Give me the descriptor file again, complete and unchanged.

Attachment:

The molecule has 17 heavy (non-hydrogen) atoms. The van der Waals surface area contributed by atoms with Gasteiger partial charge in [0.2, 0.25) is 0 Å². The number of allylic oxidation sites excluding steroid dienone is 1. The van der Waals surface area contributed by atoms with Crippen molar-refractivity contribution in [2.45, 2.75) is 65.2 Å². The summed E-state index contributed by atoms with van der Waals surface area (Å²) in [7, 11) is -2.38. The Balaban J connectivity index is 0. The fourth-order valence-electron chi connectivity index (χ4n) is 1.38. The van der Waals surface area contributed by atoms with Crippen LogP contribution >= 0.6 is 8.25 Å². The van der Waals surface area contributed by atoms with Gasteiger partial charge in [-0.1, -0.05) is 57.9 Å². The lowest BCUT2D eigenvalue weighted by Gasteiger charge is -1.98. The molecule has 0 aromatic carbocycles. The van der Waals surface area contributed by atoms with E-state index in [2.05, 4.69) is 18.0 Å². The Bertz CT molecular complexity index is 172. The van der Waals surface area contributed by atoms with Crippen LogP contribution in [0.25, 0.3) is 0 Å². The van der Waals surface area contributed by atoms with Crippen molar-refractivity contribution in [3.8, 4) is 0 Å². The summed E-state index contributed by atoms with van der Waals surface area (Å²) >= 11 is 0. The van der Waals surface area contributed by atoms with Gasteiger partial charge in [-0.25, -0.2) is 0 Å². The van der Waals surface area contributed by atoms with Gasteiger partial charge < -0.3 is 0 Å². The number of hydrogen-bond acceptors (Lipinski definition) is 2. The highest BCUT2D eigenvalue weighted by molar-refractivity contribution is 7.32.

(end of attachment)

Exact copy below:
The molecule has 17 heavy (non-hydrogen) atoms. The van der Waals surface area contributed by atoms with Gasteiger partial charge in [0.2, 0.25) is 0 Å². The number of allylic oxidation sites excluding steroid dienone is 1. The van der Waals surface area contributed by atoms with Crippen molar-refractivity contribution in [2.45, 2.75) is 65.2 Å². The summed E-state index contributed by atoms with van der Waals surface area (Å²) in [7, 11) is -2.38. The Balaban J connectivity index is 0. The fourth-order valence-electron chi connectivity index (χ4n) is 1.38. The van der Waals surface area contributed by atoms with Crippen LogP contribution >= 0.6 is 8.25 Å². The van der Waals surface area contributed by atoms with Gasteiger partial charge in [-0.1, -0.05) is 57.9 Å². The lowest BCUT2D eigenvalue weighted by Gasteiger charge is -1.98. The molecule has 0 aromatic carbocycles. The van der Waals surface area contributed by atoms with E-state index in [2.05, 4.69) is 18.0 Å². The Bertz CT molecular complexity index is 172. The van der Waals surface area contributed by atoms with Crippen LogP contribution in [0.25, 0.3) is 0 Å². The van der Waals surface area contributed by atoms with Crippen molar-refractivity contribution in [3.8, 4) is 0 Å². The summed E-state index contributed by atoms with van der Waals surface area (Å²) >= 11 is 0. The van der Waals surface area contributed by atoms with Gasteiger partial charge in [-0.25, -0.2) is 0 Å². The van der Waals surface area contributed by atoms with Gasteiger partial charge < -0.3 is 0 Å². The number of hydrogen-bond acceptors (Lipinski definition) is 2. The highest BCUT2D eigenvalue weighted by molar-refractivity contribution is 7.32.